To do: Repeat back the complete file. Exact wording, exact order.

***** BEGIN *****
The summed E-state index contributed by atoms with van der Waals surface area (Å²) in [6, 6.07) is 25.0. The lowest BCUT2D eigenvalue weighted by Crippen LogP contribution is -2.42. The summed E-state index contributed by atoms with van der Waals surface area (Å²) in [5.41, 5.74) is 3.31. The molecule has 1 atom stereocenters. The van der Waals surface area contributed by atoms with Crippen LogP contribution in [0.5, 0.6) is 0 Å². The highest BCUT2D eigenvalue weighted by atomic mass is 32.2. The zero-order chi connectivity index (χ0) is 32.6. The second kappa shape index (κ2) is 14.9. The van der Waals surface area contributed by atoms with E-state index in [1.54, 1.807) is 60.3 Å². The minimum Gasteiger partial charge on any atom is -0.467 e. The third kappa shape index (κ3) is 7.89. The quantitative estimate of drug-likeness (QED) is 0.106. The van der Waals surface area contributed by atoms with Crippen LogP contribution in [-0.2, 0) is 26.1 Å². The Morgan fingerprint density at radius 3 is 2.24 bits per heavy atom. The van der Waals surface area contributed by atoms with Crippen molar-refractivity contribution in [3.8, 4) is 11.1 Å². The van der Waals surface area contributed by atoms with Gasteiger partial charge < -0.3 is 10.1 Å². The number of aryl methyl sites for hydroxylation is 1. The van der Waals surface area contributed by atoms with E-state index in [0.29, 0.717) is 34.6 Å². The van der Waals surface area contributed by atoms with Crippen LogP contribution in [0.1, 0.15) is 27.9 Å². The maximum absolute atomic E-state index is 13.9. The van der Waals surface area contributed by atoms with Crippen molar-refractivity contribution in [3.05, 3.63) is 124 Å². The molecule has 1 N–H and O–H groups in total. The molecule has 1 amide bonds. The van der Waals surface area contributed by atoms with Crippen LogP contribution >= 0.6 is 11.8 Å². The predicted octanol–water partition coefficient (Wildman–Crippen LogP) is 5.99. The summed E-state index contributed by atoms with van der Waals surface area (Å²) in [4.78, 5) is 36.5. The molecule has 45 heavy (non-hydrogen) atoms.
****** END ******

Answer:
The summed E-state index contributed by atoms with van der Waals surface area (Å²) in [6, 6.07) is 25.0. The lowest BCUT2D eigenvalue weighted by Crippen LogP contribution is -2.42. The summed E-state index contributed by atoms with van der Waals surface area (Å²) in [5.41, 5.74) is 3.31. The molecule has 1 atom stereocenters. The van der Waals surface area contributed by atoms with Crippen LogP contribution in [0.5, 0.6) is 0 Å². The highest BCUT2D eigenvalue weighted by atomic mass is 32.2. The zero-order chi connectivity index (χ0) is 32.6. The second kappa shape index (κ2) is 14.9. The van der Waals surface area contributed by atoms with E-state index in [1.54, 1.807) is 60.3 Å². The minimum Gasteiger partial charge on any atom is -0.467 e. The third kappa shape index (κ3) is 7.89. The quantitative estimate of drug-likeness (QED) is 0.106. The van der Waals surface area contributed by atoms with Crippen LogP contribution in [-0.2, 0) is 26.1 Å². The Morgan fingerprint density at radius 3 is 2.24 bits per heavy atom. The van der Waals surface area contributed by atoms with Crippen molar-refractivity contribution in [3.8, 4) is 11.1 Å². The van der Waals surface area contributed by atoms with Gasteiger partial charge < -0.3 is 10.1 Å². The number of aryl methyl sites for hydroxylation is 1. The van der Waals surface area contributed by atoms with E-state index in [0.29, 0.717) is 34.6 Å². The van der Waals surface area contributed by atoms with Crippen LogP contribution in [0.1, 0.15) is 27.9 Å². The maximum absolute atomic E-state index is 13.9. The van der Waals surface area contributed by atoms with Crippen molar-refractivity contribution in [3.05, 3.63) is 124 Å². The molecule has 1 N–H and O–H groups in total. The molecule has 1 amide bonds. The van der Waals surface area contributed by atoms with Crippen LogP contribution >= 0.6 is 11.8 Å². The predicted octanol–water partition coefficient (Wildman–Crippen LogP) is 5.99. The summed E-state index contributed by atoms with van der Waals surface area (Å²) in [4.78, 5) is 36.5. The molecule has 45 heavy (non-hydrogen) atoms.